How the German Football League is bouncing back post the corona pandemic


Without any doubt, one can claim that the year 2020 started on a wrong foot with the pandemic of the CoronaVirus.

Needless to mention, this pandemic has clawed its talons in the entire human society with the rules of social distancing, lockdown, As some countries are looking towards lowered rates of CoVID-19 infections, they are slowly easing down the rules and regulations with the lockdown factors.

We are all aware that the primary target of lockdown in any country was to hinder mass gatherings like audiences in stadiums, theatres, restaurants, etc. With the easing of lockdowns, these gatherings are implicated within social distancing norms. Germany’s football league has already restarted, which proves to be the stepping-stones towards returning life to normalcy.

German Football League: Quick Summary

As the name suggests, German Football League is a football league tournament organized primarily in Germany. It is known by names such as Bundesliga or Fußball-Bundesliga as well. The fact that makes this tournament quite famous is the average rate of stadium attendance, which is highest in the world. This league tournament was founded in 1963. Since then Fifty-Six clubs have taken part in this competition.

The primary season of Bundesliga starts from August till May with 18 teams competing against each other. The games are usually arranged on weekends with some exceptions on the weekdays. The rules are quite simple; each team gets to play two games, one in their home ground and another in the non-home ground. The team with the maximum points at the end of the league gets to be the winner.

Restarting German Football League post-Corona

Europe has been one of the worst-hit continents in the Corona Pandemic. As per the Worldometer website, there are more than 2 million cases alone in the continent of Europe. However, the infected rates have lowered recently, which has prompted to ease lockdown. One such effect is Restarting the German Football League with some restrictions in place.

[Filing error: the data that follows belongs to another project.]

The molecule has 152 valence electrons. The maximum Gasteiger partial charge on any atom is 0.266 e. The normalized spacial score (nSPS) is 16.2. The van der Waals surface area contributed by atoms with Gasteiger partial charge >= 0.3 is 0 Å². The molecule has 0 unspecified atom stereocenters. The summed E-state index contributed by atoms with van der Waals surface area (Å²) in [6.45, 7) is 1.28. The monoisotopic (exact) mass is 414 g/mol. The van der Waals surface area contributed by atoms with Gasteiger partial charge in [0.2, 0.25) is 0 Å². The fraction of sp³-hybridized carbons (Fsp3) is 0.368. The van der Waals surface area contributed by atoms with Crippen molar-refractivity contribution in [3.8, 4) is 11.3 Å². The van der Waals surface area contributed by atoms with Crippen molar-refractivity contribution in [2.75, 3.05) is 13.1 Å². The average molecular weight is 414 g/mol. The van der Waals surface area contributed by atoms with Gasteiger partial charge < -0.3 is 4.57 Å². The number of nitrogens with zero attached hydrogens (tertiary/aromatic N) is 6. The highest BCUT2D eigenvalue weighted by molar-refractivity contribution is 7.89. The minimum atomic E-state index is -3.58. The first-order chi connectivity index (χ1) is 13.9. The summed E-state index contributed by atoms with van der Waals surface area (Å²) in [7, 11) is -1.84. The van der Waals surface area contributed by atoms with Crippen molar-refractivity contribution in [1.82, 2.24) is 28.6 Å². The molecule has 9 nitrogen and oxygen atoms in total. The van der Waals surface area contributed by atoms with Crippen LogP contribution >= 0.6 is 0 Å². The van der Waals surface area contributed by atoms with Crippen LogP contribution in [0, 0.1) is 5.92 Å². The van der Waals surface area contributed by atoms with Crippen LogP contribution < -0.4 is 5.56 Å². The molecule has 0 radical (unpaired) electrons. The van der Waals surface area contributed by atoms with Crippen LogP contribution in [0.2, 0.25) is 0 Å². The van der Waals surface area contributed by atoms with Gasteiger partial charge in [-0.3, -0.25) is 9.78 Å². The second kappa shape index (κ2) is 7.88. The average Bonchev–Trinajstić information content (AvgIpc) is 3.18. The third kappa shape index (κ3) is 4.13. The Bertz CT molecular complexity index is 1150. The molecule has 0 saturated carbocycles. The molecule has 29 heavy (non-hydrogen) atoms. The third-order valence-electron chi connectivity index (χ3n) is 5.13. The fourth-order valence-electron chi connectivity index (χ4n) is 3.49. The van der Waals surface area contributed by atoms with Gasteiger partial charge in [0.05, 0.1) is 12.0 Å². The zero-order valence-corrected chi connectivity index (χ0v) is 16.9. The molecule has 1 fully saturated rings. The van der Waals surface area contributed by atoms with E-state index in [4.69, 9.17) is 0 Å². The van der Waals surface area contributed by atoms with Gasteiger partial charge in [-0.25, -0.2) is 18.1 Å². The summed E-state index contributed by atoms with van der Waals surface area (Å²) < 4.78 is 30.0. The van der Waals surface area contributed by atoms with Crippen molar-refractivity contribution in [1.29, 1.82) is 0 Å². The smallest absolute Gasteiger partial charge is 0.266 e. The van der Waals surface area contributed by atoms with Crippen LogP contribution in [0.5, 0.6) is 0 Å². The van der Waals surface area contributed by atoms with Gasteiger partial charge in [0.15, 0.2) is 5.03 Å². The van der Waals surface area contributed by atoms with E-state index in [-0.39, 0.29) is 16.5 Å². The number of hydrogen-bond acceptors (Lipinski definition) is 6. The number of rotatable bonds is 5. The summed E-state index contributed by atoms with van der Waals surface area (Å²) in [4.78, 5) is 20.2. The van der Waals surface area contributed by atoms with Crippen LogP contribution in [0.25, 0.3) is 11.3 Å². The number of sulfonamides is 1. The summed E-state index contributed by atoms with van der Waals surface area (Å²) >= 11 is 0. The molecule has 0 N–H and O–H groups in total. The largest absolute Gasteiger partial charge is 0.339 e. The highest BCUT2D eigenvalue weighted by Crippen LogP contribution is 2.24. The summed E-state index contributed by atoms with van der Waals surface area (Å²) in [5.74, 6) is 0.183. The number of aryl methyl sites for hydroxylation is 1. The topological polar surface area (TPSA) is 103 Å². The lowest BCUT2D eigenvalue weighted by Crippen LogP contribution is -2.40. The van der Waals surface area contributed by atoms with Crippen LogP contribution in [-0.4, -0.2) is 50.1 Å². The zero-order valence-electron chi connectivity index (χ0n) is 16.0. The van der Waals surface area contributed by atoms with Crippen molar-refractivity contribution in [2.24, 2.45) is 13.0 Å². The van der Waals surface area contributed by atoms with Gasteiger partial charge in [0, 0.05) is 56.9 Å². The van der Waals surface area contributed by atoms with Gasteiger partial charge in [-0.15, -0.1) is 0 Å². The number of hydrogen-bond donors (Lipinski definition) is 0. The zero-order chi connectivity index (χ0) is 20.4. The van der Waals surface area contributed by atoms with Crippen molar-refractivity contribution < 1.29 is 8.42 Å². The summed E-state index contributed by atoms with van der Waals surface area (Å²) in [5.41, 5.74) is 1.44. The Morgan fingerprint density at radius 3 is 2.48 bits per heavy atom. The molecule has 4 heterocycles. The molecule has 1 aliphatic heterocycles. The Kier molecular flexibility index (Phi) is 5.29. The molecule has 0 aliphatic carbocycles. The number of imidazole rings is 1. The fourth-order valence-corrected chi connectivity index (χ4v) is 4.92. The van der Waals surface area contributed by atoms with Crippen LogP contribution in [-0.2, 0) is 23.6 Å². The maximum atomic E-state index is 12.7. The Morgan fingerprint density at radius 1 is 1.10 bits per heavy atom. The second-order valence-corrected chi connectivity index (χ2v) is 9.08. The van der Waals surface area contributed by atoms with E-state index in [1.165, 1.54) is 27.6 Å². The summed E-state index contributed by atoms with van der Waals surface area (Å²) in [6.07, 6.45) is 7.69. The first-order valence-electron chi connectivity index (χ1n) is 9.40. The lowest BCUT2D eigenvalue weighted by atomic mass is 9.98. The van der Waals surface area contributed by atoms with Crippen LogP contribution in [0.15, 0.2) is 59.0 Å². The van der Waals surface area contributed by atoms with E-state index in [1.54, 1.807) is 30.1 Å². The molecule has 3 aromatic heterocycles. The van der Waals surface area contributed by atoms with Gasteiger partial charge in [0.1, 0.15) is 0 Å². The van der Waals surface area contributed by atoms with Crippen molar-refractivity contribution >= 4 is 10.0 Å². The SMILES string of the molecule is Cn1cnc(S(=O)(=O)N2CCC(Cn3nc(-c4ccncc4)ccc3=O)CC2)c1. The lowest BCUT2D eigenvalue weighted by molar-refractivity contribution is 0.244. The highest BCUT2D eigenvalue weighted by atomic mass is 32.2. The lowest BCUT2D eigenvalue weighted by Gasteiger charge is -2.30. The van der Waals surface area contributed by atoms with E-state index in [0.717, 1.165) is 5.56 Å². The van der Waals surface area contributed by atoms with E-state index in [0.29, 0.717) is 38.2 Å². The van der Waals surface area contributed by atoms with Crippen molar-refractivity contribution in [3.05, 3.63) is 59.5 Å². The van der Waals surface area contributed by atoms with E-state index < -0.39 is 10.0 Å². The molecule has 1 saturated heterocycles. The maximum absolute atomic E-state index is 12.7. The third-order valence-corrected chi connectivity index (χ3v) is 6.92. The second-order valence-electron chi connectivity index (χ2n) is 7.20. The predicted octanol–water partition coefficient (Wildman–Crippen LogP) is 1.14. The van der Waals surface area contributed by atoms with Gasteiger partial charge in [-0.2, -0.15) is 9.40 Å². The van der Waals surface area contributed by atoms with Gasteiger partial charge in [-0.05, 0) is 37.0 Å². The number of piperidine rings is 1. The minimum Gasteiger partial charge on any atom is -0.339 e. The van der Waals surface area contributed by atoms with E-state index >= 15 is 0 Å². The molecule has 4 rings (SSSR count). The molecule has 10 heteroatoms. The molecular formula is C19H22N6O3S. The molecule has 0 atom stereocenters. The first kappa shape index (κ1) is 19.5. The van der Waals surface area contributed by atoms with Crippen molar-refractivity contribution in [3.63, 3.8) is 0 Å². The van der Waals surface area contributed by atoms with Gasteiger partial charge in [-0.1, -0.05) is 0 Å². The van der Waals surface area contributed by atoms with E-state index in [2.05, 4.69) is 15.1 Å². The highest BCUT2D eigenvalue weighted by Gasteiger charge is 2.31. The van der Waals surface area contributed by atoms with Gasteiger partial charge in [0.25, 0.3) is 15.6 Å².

The German Football league has been the first major European Football League to resume its operations post the pandemic lockdown. This resumption has of course sought some considerable backlash from the fans of the league. The renewal of the tournament will observe all the measures that would be required to contain the spread of the virus.

Some of the measures include:

  • Empty Stadiums: There will be no real crowd to cheer their favorite team present in the stadiums to witness the live matches.
  • Contactless Games: The players and the referees will observe contactless matches without any handshakes. Group celebrations or photos before kick-off are prohibited as well.
  • Restricted Entries: While the audience is strictly prohibited inside the stadiums, up to 300 personnel are allowed inside the stadium for any match. This includes players, coaches, club executives, journalists, security & maintenance people, firefighters, medical staff, and police.